The Right Call

by Ryan Krzykowski

It doesn’t happen very often, but when it does things can get ugly in a hurry.  I was watching my 10-year old son pitch in a ballgame recently.  There was a runner on second base, and Sam lifted his leg, wheeled around toward the runner and faked a pickoff throw.  This is a perfectly legal play.  The plate umpire called a balk and moved the runner to third.  This is the point where I thought to myself, “Uh-oh, the umpire got that one wrong.  What’s going to happen now?”

Over the years, at more baseball games than I care to count, I’ve seen coaches disagree with umpires.  These conversations often spiral into ugly places.  The fact is, sometimes umpires have to make tough calls, and sometimes they make them in ways that coaches don’t agree with.  We would all do well to relax and embrace the very real human element of sports officiating.

Very rarely, though, do we see an umpire just flat out misunderstand a rule and get something wrong as a result.  That’s what happened in this case.  I waited to see how Sam’s coach would respond.  Understandably, Coach asked for time and asked the umpire to explain the balk call.  He then objected to the balk call, on the grounds that the call was made due to an incorrect understanding of a rule.  There was nothing ugly about the conversation, it was just a conversation.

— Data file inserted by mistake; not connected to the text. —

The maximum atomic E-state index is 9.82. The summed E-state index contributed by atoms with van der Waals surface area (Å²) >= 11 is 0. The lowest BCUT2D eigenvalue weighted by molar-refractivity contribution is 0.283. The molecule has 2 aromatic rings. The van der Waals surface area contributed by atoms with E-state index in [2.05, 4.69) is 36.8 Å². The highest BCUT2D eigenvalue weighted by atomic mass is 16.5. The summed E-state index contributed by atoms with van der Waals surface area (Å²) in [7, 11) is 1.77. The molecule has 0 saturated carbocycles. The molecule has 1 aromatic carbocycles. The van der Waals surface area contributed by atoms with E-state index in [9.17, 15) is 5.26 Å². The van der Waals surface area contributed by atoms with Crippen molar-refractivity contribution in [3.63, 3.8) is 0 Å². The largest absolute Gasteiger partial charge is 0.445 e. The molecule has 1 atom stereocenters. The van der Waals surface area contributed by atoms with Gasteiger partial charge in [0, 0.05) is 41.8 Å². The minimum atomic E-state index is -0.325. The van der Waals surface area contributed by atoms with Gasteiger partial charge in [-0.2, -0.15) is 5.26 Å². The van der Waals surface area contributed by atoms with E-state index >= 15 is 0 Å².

Here comes the part of this story that I absolutely love.

The umpire dug in, insisting that his call was correct and that the coach had the rule wrong.  At that point, Coach did something wise.  He stopped arguing, realizing that there was no point in continuing when the umpire clearly wasn’t going to yield.  In my experience, few coaches who know they are right are humble or composed enough to back down in a situation like this.  But what about the call?  What about justice?  Don’t worry, the story doesn’t end there.

Our coach quietly sent someone to locate the tournament’s umpire supervisor, and when that man came over, Coach explained what had happened.  During the next break between innings, the supervisor spoke with the umpire, and ended up correcting his misunderstanding of the rule in question.  That was it.  That’s all that was needed.

Rather than take someone’s mistake and use it as a weapon, Sam’s coach allowed the situation to be a learning experience for all involved.  The only thing that I personally think should have happened that didn’t, was for the umpire to talk to Sam and explain that his pickoff bluff was legal and that he was sorry for getting the call wrong.  But maybe that’s a lot to ask.  Regardless, this thing could have escalated into an unfortunate situation involving coaches, officials, parents, and of course, children.  But it didn’t.  It was no big deal, mostly because one man had the self-control to handle it well.

Let’s keep Coaching With Purpose.